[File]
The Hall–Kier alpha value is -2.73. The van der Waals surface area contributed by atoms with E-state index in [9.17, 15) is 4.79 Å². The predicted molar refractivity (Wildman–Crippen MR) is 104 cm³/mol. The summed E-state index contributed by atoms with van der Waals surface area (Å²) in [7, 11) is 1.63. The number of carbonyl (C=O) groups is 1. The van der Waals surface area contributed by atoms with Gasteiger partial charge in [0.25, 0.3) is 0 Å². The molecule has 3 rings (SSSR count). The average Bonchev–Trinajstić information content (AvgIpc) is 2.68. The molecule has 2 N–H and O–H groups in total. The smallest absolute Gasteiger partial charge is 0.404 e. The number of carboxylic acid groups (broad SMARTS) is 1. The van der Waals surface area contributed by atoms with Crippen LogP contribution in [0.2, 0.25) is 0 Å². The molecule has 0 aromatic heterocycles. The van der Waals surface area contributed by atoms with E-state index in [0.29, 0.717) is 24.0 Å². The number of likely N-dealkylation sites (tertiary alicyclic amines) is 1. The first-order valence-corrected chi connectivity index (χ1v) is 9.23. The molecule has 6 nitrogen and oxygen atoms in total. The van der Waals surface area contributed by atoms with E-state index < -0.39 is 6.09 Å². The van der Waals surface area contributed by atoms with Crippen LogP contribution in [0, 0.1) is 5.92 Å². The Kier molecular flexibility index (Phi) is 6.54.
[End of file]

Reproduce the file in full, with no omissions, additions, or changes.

The Hall–Kier alpha value is -2.73. The van der Waals surface area contributed by atoms with E-state index in [9.17, 15) is 4.79 Å². The predicted molar refractivity (Wildman–Crippen MR) is 104 cm³/mol. The summed E-state index contributed by atoms with van der Waals surface area (Å²) in [7, 11) is 1.63. The number of carbonyl (C=O) groups is 1. The van der Waals surface area contributed by atoms with Gasteiger partial charge in [0.25, 0.3) is 0 Å². The molecule has 3 rings (SSSR count). The average Bonchev–Trinajstić information content (AvgIpc) is 2.68. The molecule has 2 N–H and O–H groups in total. The smallest absolute Gasteiger partial charge is 0.404 e. The number of carboxylic acid groups (broad SMARTS) is 1. The van der Waals surface area contributed by atoms with Crippen LogP contribution in [0.2, 0.25) is 0 Å². The molecule has 0 aromatic heterocycles. The van der Waals surface area contributed by atoms with E-state index in [0.29, 0.717) is 24.0 Å². The number of likely N-dealkylation sites (tertiary alicyclic amines) is 1. The first-order valence-corrected chi connectivity index (χ1v) is 9.23. The molecule has 6 nitrogen and oxygen atoms in total. The van der Waals surface area contributed by atoms with E-state index < -0.39 is 6.09 Å². The van der Waals surface area contributed by atoms with Crippen LogP contribution in [0, 0.1) is 5.92 Å². The Kier molecular flexibility index (Phi) is 6.54.